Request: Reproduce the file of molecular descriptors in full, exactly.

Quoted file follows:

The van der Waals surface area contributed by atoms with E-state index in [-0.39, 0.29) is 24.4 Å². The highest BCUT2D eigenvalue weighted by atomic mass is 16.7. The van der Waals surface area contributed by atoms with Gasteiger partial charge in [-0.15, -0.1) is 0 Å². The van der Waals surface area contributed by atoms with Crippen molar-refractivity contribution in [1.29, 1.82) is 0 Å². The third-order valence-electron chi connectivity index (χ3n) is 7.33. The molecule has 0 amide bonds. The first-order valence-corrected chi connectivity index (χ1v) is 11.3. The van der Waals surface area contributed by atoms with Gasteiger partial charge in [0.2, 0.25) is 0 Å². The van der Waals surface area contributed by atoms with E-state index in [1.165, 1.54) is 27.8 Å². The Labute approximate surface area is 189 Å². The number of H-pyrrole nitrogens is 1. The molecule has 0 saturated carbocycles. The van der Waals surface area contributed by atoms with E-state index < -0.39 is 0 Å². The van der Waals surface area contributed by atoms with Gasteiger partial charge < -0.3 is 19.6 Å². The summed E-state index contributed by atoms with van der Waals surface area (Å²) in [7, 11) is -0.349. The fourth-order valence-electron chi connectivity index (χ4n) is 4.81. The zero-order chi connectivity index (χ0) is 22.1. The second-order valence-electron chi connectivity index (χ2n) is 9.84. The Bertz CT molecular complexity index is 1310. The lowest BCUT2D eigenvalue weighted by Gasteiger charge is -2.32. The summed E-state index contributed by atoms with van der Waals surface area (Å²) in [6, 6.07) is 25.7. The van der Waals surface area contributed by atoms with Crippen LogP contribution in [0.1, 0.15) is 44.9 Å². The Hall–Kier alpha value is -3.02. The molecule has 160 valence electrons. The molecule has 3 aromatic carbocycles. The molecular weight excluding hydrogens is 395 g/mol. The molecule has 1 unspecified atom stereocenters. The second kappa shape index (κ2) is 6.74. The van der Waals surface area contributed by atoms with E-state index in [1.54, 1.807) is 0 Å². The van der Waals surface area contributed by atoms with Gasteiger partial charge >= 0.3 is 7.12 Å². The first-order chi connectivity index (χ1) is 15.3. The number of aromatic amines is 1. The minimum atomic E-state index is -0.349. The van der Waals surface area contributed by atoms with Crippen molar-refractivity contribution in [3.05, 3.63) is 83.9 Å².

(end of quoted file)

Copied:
The van der Waals surface area contributed by atoms with E-state index in [-0.39, 0.29) is 24.4 Å². The highest BCUT2D eigenvalue weighted by atomic mass is 16.7. The van der Waals surface area contributed by atoms with Gasteiger partial charge in [-0.15, -0.1) is 0 Å². The van der Waals surface area contributed by atoms with Crippen molar-refractivity contribution in [1.29, 1.82) is 0 Å². The third-order valence-electron chi connectivity index (χ3n) is 7.33. The molecule has 0 amide bonds. The first-order valence-corrected chi connectivity index (χ1v) is 11.3. The van der Waals surface area contributed by atoms with Gasteiger partial charge in [0.2, 0.25) is 0 Å². The van der Waals surface area contributed by atoms with E-state index in [1.165, 1.54) is 27.8 Å². The Labute approximate surface area is 189 Å². The number of H-pyrrole nitrogens is 1. The molecule has 0 saturated carbocycles. The van der Waals surface area contributed by atoms with E-state index < -0.39 is 0 Å². The van der Waals surface area contributed by atoms with Gasteiger partial charge < -0.3 is 19.6 Å². The summed E-state index contributed by atoms with van der Waals surface area (Å²) in [7, 11) is -0.349. The fourth-order valence-electron chi connectivity index (χ4n) is 4.81. The zero-order chi connectivity index (χ0) is 22.1. The second-order valence-electron chi connectivity index (χ2n) is 9.84. The Bertz CT molecular complexity index is 1310. The lowest BCUT2D eigenvalue weighted by Gasteiger charge is -2.32. The summed E-state index contributed by atoms with van der Waals surface area (Å²) in [6, 6.07) is 25.7. The van der Waals surface area contributed by atoms with Crippen LogP contribution in [0.1, 0.15) is 44.9 Å². The Hall–Kier alpha value is -3.02. The molecule has 160 valence electrons. The molecule has 3 aromatic carbocycles. The molecular weight excluding hydrogens is 395 g/mol. The molecule has 1 unspecified atom stereocenters. The second kappa shape index (κ2) is 6.74. The van der Waals surface area contributed by atoms with E-state index in [1.54, 1.807) is 0 Å². The van der Waals surface area contributed by atoms with Gasteiger partial charge >= 0.3 is 7.12 Å². The first-order chi connectivity index (χ1) is 15.3. The number of aromatic amines is 1. The minimum atomic E-state index is -0.349. The van der Waals surface area contributed by atoms with Crippen molar-refractivity contribution in [3.05, 3.63) is 83.9 Å².